2.1 Given the complexity of the issues surrounding this topic, as well as the wide time frame this book covers, one might not necessarily expect to have an entire set of unified theories as the outcome of the study. Knaus, however, manages to focus her discussion on one major thesis that is corroborated by all her case studies, drawn from 200 years of opera history: she argues quite convincingly that, whether in the case of male tenors singing old nurses or female sopranos singing certain heroic figures in eighteenth-century opera seria or opera buffa, cross-gender casting relies on notions of social class at least as much, if not more, as on those of gender. In this context, she discusses concepts of verisimilitude, without ever explicitly mentioning the term, and she concludes that the actual masculinity or femininity of the performer in question is of little importance as long as he or she depicts or embodies the masculinity or femininity (or lack thereof) of the character portrayed, according to stereotypical characteristics. It is precisely at this point where the aspect of social class comes in, for these gender stereotypes are also class stereotypes; what defines masculinity or femininity for a member of the nobility is very different from what characterizes it for a member of a lower class. In this context Knaus makes the observation that the casting of male singers (among whom she counts the castratos) as female characters occurred mostly in lower-class social settings (except where Church laws dictated the use of castratos for female parts), whereas female singers being cast as male characters occurred mostly for upper-class contexts. In a Neapolitan comic opera, for example, two male singers might play a lower-class couple, whereas two females might portray an upper-class couple in the same opera.
2.2 Statistical analysis corroborates this discovery. While Knaus does not find many instances of castratos specializing in female roles in Roman opera, elsewhere there is a higher degree of specialization among male singers cast in female roles and among female singers cast in male roles. As her musical analysis does not show much difference between music written for male and female characters beyond that inspired by an individual role or a particular singer, these specializations speak to the singers’ abilities to depict perceived gender or social characteristics well. While some of these characteristics were certainly physical in nature, such as build and facial features (Knaus cites for instance several contemporaries commenting on a particular female singer being not tall enough to be convincing in male roles), the singer’s acting abilities were certainly a factor; however, the lack of suitable source material makes it difficult to reach a definitive conclusion on this issue.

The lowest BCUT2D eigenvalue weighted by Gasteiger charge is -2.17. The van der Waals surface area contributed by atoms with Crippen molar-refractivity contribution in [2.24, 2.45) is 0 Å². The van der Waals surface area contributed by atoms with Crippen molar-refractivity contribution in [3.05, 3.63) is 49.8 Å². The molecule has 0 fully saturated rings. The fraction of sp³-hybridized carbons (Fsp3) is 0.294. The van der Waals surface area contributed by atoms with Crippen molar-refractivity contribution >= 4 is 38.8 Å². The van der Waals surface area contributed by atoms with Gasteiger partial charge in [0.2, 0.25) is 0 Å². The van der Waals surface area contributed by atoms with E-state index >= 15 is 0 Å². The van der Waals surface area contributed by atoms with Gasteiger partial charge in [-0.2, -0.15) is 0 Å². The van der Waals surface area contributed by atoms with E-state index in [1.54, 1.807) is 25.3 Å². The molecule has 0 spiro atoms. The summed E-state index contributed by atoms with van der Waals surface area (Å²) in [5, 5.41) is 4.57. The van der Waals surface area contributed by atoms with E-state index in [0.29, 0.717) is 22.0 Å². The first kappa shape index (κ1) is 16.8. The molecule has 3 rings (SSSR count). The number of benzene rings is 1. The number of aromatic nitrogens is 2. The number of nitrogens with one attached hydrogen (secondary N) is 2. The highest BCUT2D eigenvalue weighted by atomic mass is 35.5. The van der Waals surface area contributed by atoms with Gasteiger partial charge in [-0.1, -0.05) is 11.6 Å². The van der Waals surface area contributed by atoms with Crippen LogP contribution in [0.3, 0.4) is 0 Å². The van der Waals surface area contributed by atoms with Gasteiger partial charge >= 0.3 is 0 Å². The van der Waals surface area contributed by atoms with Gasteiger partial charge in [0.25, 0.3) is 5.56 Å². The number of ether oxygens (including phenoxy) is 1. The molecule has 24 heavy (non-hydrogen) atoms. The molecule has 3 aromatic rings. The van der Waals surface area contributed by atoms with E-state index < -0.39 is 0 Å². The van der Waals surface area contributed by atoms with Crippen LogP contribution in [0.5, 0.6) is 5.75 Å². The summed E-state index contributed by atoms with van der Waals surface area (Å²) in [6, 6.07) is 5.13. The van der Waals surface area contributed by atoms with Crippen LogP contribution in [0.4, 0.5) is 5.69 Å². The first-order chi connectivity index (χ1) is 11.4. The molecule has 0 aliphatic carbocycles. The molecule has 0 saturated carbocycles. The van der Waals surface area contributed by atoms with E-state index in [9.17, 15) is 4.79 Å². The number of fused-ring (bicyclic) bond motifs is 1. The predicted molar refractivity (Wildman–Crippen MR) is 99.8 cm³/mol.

2.3 In contrast, the aspect of sexuality does not seem to be of equal importance, or, one might say, it does not feature prominently in Knaus’s discussion. She does mention how female singers were able to display their legs when cast in “short skirt” male roles and very briefly mentions instances where confusion within the drama caused by cross-dressing results in de facto homoerotic attraction for one of the characters. Her examples, however, almost exclusively cite female characters dressed up as males in these situations; the most striking exception is Metastasio’s libretto Achille in Sciro, where the main male character is disguised as a woman throughout most of the action. Interestingly, according to Knaus’s own statistic, among all Metastasio librettos Achille is the only primo uomo role that was equally likely to be cast with a female singer or a castrato. While, as Knaus asserts, practical considerations may have played a role in this casting (the libretto lacks a seconda donna but has three male castrato roles), the homoerotic attraction that Teagene experiences for the disguised Achille might have also influenced the casting; placing a female singer in the latter role might have been a strategy to avoid too obvious a depiction of homosexuality in a serious, i.e., noble character.